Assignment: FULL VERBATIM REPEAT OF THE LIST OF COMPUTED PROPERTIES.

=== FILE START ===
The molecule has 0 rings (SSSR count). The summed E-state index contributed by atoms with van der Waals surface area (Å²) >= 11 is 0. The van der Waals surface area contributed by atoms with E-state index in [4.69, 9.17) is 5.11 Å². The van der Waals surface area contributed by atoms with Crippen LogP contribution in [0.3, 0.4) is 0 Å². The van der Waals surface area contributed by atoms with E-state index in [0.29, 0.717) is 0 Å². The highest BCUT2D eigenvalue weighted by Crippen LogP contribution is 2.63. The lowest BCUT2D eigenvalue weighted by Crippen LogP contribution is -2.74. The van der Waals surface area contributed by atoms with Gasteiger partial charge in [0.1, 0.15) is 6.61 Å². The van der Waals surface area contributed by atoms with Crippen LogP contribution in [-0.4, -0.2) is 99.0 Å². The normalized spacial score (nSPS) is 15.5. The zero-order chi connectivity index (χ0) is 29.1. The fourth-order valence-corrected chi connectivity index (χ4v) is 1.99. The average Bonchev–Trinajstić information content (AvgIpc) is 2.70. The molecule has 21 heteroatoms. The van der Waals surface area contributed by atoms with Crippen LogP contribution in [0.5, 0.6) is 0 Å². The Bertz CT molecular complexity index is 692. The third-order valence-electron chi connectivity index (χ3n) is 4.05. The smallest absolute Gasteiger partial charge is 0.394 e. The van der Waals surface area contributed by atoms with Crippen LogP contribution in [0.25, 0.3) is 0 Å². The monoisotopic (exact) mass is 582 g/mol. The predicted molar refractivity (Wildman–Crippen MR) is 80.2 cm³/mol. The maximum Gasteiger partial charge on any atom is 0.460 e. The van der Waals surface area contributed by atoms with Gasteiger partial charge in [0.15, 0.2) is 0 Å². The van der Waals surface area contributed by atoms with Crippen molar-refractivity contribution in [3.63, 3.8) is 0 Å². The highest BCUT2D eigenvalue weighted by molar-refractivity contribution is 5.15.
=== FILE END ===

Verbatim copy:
The molecule has 0 rings (SSSR count). The summed E-state index contributed by atoms with van der Waals surface area (Å²) >= 11 is 0. The van der Waals surface area contributed by atoms with E-state index in [4.69, 9.17) is 5.11 Å². The van der Waals surface area contributed by atoms with Crippen LogP contribution in [0.3, 0.4) is 0 Å². The van der Waals surface area contributed by atoms with E-state index in [0.29, 0.717) is 0 Å². The highest BCUT2D eigenvalue weighted by Crippen LogP contribution is 2.63. The lowest BCUT2D eigenvalue weighted by Crippen LogP contribution is -2.74. The van der Waals surface area contributed by atoms with Gasteiger partial charge in [0.1, 0.15) is 6.61 Å². The van der Waals surface area contributed by atoms with Crippen LogP contribution in [-0.4, -0.2) is 99.0 Å². The normalized spacial score (nSPS) is 15.5. The zero-order chi connectivity index (χ0) is 29.1. The fourth-order valence-corrected chi connectivity index (χ4v) is 1.99. The average Bonchev–Trinajstić information content (AvgIpc) is 2.70. The molecule has 21 heteroatoms. The van der Waals surface area contributed by atoms with Crippen LogP contribution in [0.5, 0.6) is 0 Å². The Bertz CT molecular complexity index is 692. The third-order valence-electron chi connectivity index (χ3n) is 4.05. The smallest absolute Gasteiger partial charge is 0.394 e. The van der Waals surface area contributed by atoms with Crippen LogP contribution in [0.25, 0.3) is 0 Å². The monoisotopic (exact) mass is 582 g/mol. The predicted molar refractivity (Wildman–Crippen MR) is 80.2 cm³/mol. The maximum Gasteiger partial charge on any atom is 0.460 e. The van der Waals surface area contributed by atoms with Gasteiger partial charge in [0.15, 0.2) is 0 Å². The van der Waals surface area contributed by atoms with Crippen molar-refractivity contribution in [3.63, 3.8) is 0 Å². The highest BCUT2D eigenvalue weighted by molar-refractivity contribution is 5.15.